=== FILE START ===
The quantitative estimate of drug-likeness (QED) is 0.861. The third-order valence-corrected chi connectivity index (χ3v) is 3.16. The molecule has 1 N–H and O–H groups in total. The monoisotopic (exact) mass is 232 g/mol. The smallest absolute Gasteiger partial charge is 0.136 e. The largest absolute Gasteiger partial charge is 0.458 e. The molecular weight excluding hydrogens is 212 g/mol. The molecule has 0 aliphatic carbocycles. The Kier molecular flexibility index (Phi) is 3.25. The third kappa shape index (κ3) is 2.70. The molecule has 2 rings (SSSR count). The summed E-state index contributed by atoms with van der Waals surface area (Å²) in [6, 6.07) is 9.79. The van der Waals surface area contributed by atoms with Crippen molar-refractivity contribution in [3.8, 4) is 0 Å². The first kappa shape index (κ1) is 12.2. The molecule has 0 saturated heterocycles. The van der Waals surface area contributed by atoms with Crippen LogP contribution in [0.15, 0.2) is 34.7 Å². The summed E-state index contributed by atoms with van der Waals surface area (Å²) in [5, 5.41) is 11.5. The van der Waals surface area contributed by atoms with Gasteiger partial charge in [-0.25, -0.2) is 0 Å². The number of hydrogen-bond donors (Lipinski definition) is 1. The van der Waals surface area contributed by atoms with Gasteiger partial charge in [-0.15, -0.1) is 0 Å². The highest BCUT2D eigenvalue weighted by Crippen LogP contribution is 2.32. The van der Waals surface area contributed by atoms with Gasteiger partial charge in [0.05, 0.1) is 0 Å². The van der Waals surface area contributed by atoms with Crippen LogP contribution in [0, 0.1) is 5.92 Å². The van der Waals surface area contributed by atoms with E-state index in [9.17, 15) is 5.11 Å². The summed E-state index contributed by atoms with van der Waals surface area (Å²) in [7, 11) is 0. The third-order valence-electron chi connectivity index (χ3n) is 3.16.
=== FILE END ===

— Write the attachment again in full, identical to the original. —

The quantitative estimate of drug-likeness (QED) is 0.861. The third-order valence-corrected chi connectivity index (χ3v) is 3.16. The molecule has 1 N–H and O–H groups in total. The monoisotopic (exact) mass is 232 g/mol. The smallest absolute Gasteiger partial charge is 0.136 e. The largest absolute Gasteiger partial charge is 0.458 e. The molecular weight excluding hydrogens is 212 g/mol. The molecule has 0 aliphatic carbocycles. The Kier molecular flexibility index (Phi) is 3.25. The third kappa shape index (κ3) is 2.70. The molecule has 2 rings (SSSR count). The summed E-state index contributed by atoms with van der Waals surface area (Å²) in [6, 6.07) is 9.79. The van der Waals surface area contributed by atoms with Crippen molar-refractivity contribution in [3.8, 4) is 0 Å². The first kappa shape index (κ1) is 12.2. The molecule has 0 saturated heterocycles. The van der Waals surface area contributed by atoms with Crippen LogP contribution in [0.15, 0.2) is 34.7 Å². The summed E-state index contributed by atoms with van der Waals surface area (Å²) in [5, 5.41) is 11.5. The van der Waals surface area contributed by atoms with Gasteiger partial charge in [-0.25, -0.2) is 0 Å². The number of hydrogen-bond donors (Lipinski definition) is 1. The van der Waals surface area contributed by atoms with Gasteiger partial charge in [-0.15, -0.1) is 0 Å². The highest BCUT2D eigenvalue weighted by Crippen LogP contribution is 2.32. The van der Waals surface area contributed by atoms with Gasteiger partial charge in [0.05, 0.1) is 0 Å². The van der Waals surface area contributed by atoms with Crippen LogP contribution in [0, 0.1) is 5.92 Å². The van der Waals surface area contributed by atoms with E-state index in [9.17, 15) is 5.11 Å². The summed E-state index contributed by atoms with van der Waals surface area (Å²) in [7, 11) is 0. The third-order valence-electron chi connectivity index (χ3n) is 3.16.